The good news is Lipstick Jungle is one of the best new shows on TV. The bad news is they use the show to continually push products at us, namely lipstick and clothing. That makes Lipstick Jungle too much like an infomercial. We might still watch, but we won’t respect ourselves in the morning. Lipstick Jungle, in fact, makes it blatant and true: direct product tie-ins like this died in the 1950s. Or did they?
TIVOs and DVRs have cut advertising saturation by roughly 12 percent. That amount of time lost as consumers happily skip the commercials, has to be made up somehow. They have toyed with different options, but integrating the products into the shows, not just with product placement but also with outright selling, seems to be the approach of choice at the moment.
It was a little jarring at first, when Lipstick Jungle debuted. The commercial break immediately introduces the type of lipstick or makeup a character is wearing and how you the viewer can get that look. If you visit the website of the show, nbc.com/lipstickjungle/, you’ll see how products are integrated into the site much the way they are on the show.
What’s interesting about this is that it doesn’t impact the quality of the show at all; it is still a good show, and I’m one viewer who can put up with the annoying product pushing in order to see the funny and complex characters taking it one day at a time.
Lipstick Jungle stars a never-been-better Brooke Shields as Wendy, a movie mogul like, oh, I don’t know, a younger Sherry Lansing maybe, Kim Raver as Nico, the editor of a hot fashion magazine called Bonfire (as in of the Vanities, as in Vanity Fair), and Lindsay Price as Victory, a clothing designer currently dating a billionaire.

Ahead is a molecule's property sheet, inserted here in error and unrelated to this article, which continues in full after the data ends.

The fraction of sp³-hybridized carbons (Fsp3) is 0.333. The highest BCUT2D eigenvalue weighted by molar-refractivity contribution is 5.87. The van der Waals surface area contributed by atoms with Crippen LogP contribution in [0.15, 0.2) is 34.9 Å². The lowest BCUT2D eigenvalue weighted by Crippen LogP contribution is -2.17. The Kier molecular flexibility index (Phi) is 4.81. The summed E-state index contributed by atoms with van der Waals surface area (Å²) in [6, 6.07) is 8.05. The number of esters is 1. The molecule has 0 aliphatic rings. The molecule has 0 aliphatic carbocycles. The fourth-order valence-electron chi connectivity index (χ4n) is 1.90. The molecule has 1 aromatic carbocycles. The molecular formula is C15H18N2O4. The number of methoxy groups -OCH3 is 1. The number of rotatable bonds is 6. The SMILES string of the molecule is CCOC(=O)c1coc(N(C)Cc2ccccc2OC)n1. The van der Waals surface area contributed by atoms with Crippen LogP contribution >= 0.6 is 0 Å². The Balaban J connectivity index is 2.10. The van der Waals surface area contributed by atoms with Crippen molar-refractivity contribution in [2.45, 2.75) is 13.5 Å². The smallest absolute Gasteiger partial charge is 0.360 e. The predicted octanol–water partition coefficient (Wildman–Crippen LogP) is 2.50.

The three women are in various stages of life, stripped bare of clichés. Wendy, for instance, has kids and is married to an out-of-work composer. Nico is having an affair with a younger man who has just sued her for sexual harassment but withdrew the case in order to continue his affair with her. The least interesting character, Victory, is probably there to be eye candy as her storyline is tough to buy and is only interesting in so much as her boyfriend is a reluctant partner, very rich and very anti-social.
What makes the show work ultimately is that these women are realistically close. They depend on one another for various things, but mostly they are there for moral support. It is a smarter Sex and the City where the object of the show is balancing the various aspects of being a modern working woman. It isn’t just about finding a hot date or a good pair of shoes; there is much more going on here, like dealing with being too powerful or aging or parenting.
Nonetheless, with so much endorsement by the show towards certain products, it makes the whole thing feel a bit phony. Selling beauty products depends on women seeking continual self-improvement. Taking that concept and applying it to characters we admire is not something I would wish upon my daughter, for instance. When did it become so easy to believe what advertisers wanted us to believe?
In the end, I will probably watch Lipstick Jungle until it jumps the shark. I hope they take a second look at the heavy rotation of beauty products, however. It makes their serious storylines somehow less important. These characters, and women in general, deserve better.